OTN HQP Nolan Bett documents his visit with researchers at the Ueda Lab in Sapporo, Japan
Report prepared by Nolan Bett
I am a PhD candidate in Dr. Scott Hinch’s research lab at the University of British Columbia, and I study olfaction and homing in Pacific salmon.
In June of 2015, I had the opportunity to spend a week with Dr. Hiroshi Ueda and his research group at Hokkaido University. Over the past couple of decades, his group has contributed many important findings that have greatly furthered our understanding of olfactory homing in salmon.
The university is located in Sapporo, which is a city in Hokkaido, the northernmost of Japan’s main islands. Upon my arrival, I met with Dr. Ueda and was introduced to his graduate and undergraduate students. During my visit, we had many fruitful discussions about our field of work, and I was shown their research spaces, both on- and off-campus. Off-campus sites included the Chitose Hatchery and Sapporo Salmon Museum, where the group conducts much of their telemetry, electrophysiological, and behavioural research. There, I learned about research techniques that could benefit my own work. For example, both myself and Dr. Ueda’s group conduct behavioural research using Y-mazes, which are experimental chambers that allow us to test for behavioural responses to environmental characteristics such as chemical compounds. Dr. Ueda’s group has installed a PIT antenna array in their Y-maze–something I have not done. This method of applying telemetry to an experimental research set-up allows Dr. Ueda’s group to track the fish’s movements within the Y-maze efficiently and unobtrusively, without the need for direct observation (which can disturb the fish) or video recorders.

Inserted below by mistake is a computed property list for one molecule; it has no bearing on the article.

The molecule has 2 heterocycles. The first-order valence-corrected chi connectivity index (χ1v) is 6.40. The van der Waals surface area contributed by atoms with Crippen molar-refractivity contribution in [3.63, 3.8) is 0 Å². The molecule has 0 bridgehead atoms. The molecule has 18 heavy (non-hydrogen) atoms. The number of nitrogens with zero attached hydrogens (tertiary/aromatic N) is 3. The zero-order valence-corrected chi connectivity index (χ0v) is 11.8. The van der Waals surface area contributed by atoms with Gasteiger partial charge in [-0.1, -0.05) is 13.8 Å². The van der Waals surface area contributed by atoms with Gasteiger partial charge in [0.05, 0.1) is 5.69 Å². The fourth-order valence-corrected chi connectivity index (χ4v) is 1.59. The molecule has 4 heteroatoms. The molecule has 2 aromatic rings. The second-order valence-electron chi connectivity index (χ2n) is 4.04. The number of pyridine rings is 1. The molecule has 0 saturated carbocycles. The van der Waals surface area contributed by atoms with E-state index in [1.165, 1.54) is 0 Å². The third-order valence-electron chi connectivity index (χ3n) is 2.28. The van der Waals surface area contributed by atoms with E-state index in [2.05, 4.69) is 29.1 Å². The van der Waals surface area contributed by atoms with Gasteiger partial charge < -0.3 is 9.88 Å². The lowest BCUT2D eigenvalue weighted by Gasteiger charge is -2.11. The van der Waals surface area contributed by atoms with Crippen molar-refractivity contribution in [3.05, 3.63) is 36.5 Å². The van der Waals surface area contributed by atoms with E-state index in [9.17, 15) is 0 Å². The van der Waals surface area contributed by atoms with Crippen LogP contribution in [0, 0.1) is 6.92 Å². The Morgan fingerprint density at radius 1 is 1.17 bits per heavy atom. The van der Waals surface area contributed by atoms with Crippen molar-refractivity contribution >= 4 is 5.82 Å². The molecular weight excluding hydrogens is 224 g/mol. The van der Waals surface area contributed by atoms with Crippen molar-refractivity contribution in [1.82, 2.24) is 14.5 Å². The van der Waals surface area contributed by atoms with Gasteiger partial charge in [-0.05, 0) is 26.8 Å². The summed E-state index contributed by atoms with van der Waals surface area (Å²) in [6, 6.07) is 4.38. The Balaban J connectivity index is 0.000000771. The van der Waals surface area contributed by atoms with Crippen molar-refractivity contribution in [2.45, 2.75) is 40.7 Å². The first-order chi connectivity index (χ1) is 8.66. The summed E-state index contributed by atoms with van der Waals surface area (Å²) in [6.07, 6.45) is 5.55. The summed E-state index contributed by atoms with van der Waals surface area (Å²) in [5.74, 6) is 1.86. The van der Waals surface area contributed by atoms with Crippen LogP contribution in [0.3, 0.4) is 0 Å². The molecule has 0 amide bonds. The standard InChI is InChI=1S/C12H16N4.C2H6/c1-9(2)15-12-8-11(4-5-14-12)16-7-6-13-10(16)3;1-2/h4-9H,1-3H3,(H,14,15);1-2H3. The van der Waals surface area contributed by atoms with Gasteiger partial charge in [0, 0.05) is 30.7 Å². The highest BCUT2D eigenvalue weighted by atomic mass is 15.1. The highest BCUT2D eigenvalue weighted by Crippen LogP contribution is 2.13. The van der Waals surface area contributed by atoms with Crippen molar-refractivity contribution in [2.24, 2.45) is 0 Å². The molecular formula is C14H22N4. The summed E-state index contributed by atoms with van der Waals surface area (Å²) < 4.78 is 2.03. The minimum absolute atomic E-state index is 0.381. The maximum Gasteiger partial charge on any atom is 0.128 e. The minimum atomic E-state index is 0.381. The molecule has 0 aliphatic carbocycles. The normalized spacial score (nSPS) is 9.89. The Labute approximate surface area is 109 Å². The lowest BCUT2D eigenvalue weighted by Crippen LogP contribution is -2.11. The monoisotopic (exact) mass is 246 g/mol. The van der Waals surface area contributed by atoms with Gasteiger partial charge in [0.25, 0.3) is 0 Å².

I am currently rearing pink salmon that have been PIT tagged, and I plan to incorporate their PIT array design into my own future Y-maze experiments with these fish. I was also given the opportunity to present my own research on olfactory navigation in sockeye salmon to Dr. Ueda’s group and other members of his department. My presentation and subsequent discussions with Dr. Ueda and other researchers at Hokkaido University allowed me to describe research questions and findings from our research group in British Columbia, which complemented what I learned about their research in Japan. In doing so, my visit has contributed to establishing a trans-Pacific connection between our two research groups, and I am truly grateful for the opportunity to share and discuss research from opposite sides of the ocean. I would like to thank Ocean Tracking Network for their generous support that made my visit possible.